In colleges across the country, a new academic year is about to begin.
In some ways, it will be a different year from any we have experienced. Yet, in other ways, students will face the same challenges I did as a freshman decades ago.
Professors will give lectures, and students will be tested on their mastery of the material. The difference between an “A” and an “F” is often a good set of notes from which to study.
What you’re about to hear isn’t a rehash of the Cornell Method or using special paper or pens. It’s actually much simpler.
Class notes are a draft
Whether in person or through a Zoom meeting, professors don’t lecture in “outline form.”
And as far as the much-repeated advice to include “the most important things” in your notes, those decisions are often difficult to determine in the heat of the moment.
Sometimes a story is nothing but a “bird walk.” Other times, the details of a story comprise the heart of the lesson. Determining which is which isn’t always possible until the end of the class session.
Get the information down on paper. Spelling doesn’t count. Neatness doesn’t count. Outline form doesn’t count. Trapping it all is what counts.
Notice I said “on paper.” I’m a very digital person. But when it comes to trapping large amounts of raw information delivered in a non-stop fashion, I’ll go with paper.
Spin straw into gold
The magic happens later in the day.
It happens when you sit down, in a quiet place, with a notebook, the text and the draft notes you took in class. Here is where the “A” student makes decisions about what was important and what was not. Here is where outline form and spelling become important.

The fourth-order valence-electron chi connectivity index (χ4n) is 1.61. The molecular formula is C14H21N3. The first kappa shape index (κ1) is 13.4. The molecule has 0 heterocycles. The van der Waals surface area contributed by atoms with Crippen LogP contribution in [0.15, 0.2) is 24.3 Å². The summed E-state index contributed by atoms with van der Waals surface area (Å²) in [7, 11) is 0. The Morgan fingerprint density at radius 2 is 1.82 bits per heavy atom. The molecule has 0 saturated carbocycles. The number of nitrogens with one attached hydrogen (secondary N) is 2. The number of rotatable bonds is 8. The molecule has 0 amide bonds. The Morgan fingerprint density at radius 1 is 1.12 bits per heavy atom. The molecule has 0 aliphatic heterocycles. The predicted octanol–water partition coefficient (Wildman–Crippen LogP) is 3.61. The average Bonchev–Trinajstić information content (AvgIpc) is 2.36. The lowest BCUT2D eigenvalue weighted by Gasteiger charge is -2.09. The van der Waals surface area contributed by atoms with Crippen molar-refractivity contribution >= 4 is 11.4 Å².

This is the point where the “A” student turns to the textbook or Google to clarify anything in the draft that didn’t make sense.
When the process ends, the draft goes in the trash. What’s in the student’s notebook is pristine. The notes are clear and logical. The process has given the “A” student a chance to interact with the material a second time.
Research tells us most forgetting happens within the same day. The student is ready for success in the next step.
It’s time to study
Doesn’t revising the “draft” take time? Sure. But the “A” student recoups that time, and much more.
When it’s time to study, studying doesn’t take as long. Because the student interacted with the material a second time in the “straw into gold” exercise, less is forgotten. Less time is needed for review. Because the notes are clear, they’re easier to understand. The story makes sense.
So what happens to that notebook when the class is over? The notes that earned an “A” in this class continue to pay dividends. They earned an “A” on the test and another “A” on the final exam. But there’s more.
When the student applies to graduate school, a standardized exam is usually one of the hurdles. The university may also have its own placement tests and require extra coursework for those who score beneath a certain threshold.
Those pristine notes from undergraduate courses provide the perfect study material. Many graduate classes are an extension of their undergraduate parallels. History majors will continue to study many of the same people and events. The notes from one class serve as a starting point for other classes.
The notes you take in class serve as a draft. That one simple principle served me well through more courses and more degrees than I care to count. It will do the same for the young people going down that road today.
Frank Buck is the author of “Get Organized!: Time Management for School Leaders.” “Global Gurus Top 30" named him #1 in the Time Management category for 2019 and 2020. Dr. Buck speaks throughout the United States and internationally about organization and time management. You can reach him through his website: FrankBuck.org. Follow him on Twitter @DrFrankBuck.